Polls suggest a majority of Colorado residents are in favor of the proposition. But some hunters and livestock farmers oppose the measure, concerned that wolves will reduce populations of elk and deer and threaten livestock. But proposition supporters downplay those concerns, noting for example that studies have found wolves are responsible for killing less than 0.1% of livestock. Still, to address such concerns, the proposition includes a provision calling for ranchers who lose livestock to wolves to receive financial compensation.

If Proposition 114 is approved, Washburn says Colorado Parks and Wildlife will spend the next year writing a wolf restoration and management plan. The agency would start to reintroduce wolves by the end of 2023.

Legalizing hallucinogenic mushrooms in Oregon

The clinical use of edible fungi that contain psilocybin, which causes people to experience euphoria and hallucinations, could soon be legalized for the first time in the United States. Voters in Oregon will be considering Measure 109, the Psilocybin Mushroom Services Program Initiative. If passed, it would make Oregon the first state to allow the use of so-called magic mushrooms in clinical research settings. (Possession of the fungi, which is illegal under federal law, has already been decriminalized in Denver; Oakland, California; and Ann Arbor, Michigan.)

Scientists have shown in clinical trials that psilocybin could help those with depression, anxiety, and post-traumatic stress disorder. It was recognized as a “breakthrough therapy” for major depressive disorder by FDA in late 2019. The mechanism isn’t clear, but psilocybin and related compounds appear to encourage new connections between neurons, says Monnica Williams, a therapist and researcher at the University of Ottawa. That could allow different parts of the brain to communicate in ways they might not have otherwise, she says.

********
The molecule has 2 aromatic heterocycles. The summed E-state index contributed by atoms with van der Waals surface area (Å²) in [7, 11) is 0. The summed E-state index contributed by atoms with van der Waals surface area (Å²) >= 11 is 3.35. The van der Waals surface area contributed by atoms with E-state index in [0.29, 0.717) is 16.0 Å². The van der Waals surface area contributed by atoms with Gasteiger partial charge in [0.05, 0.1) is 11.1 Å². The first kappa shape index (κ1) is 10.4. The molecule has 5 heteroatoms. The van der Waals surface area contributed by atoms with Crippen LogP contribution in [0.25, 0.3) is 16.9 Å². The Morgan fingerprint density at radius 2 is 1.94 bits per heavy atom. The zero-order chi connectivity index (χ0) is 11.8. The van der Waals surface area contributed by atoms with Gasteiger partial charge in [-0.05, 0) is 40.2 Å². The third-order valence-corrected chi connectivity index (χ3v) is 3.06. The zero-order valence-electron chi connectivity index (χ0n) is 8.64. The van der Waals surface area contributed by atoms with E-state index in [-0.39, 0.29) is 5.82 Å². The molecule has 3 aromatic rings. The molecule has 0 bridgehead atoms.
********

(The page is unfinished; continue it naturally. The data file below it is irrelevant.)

“It’s a powerful drug and can have profound effects on people’s consciousness,” says Jason Luoma, a psychotherapist in Portland, Oregon, and supporter of the measure. “That’s part of why it works and why it’s effective,” he asserts.

If Oregon voters approve Measure 10, the Oregon Health Authority would have 2 years to establish an advisory board as well as licensing and dosage standards. Individuals over the age of 21 could then use psilocybin in a therapeutic setting and under supervision.

Advancing renewable energy in Nevada

Nevada could soon require a doubling of renewable energy use by the state’s electric utility companies. The state already has a constitutional mandate that 25% of electricity be sourced from renewables by 2025. But if voters approve Question 6, the Renewable Energy Standards Initiative, utilities would have to increase that to 50% by 2030.

The initiative was originally on the ballot in 2018 as a constitutional amendment and passed with almost 60% support. But Nevada requires that amendments be approved in two even-numbered election years to become law. Passage this year would fulfill that requirement.

Hydroelectric and geothermal energy have been the main renewable sources in Nevada, according to Chuck Coronella, a chemical engineer at the University of Nevada, Reno. However, as solar power has become cheaper to produce, he suspects many companies could capitalize on the Sun to reach the 50% goal.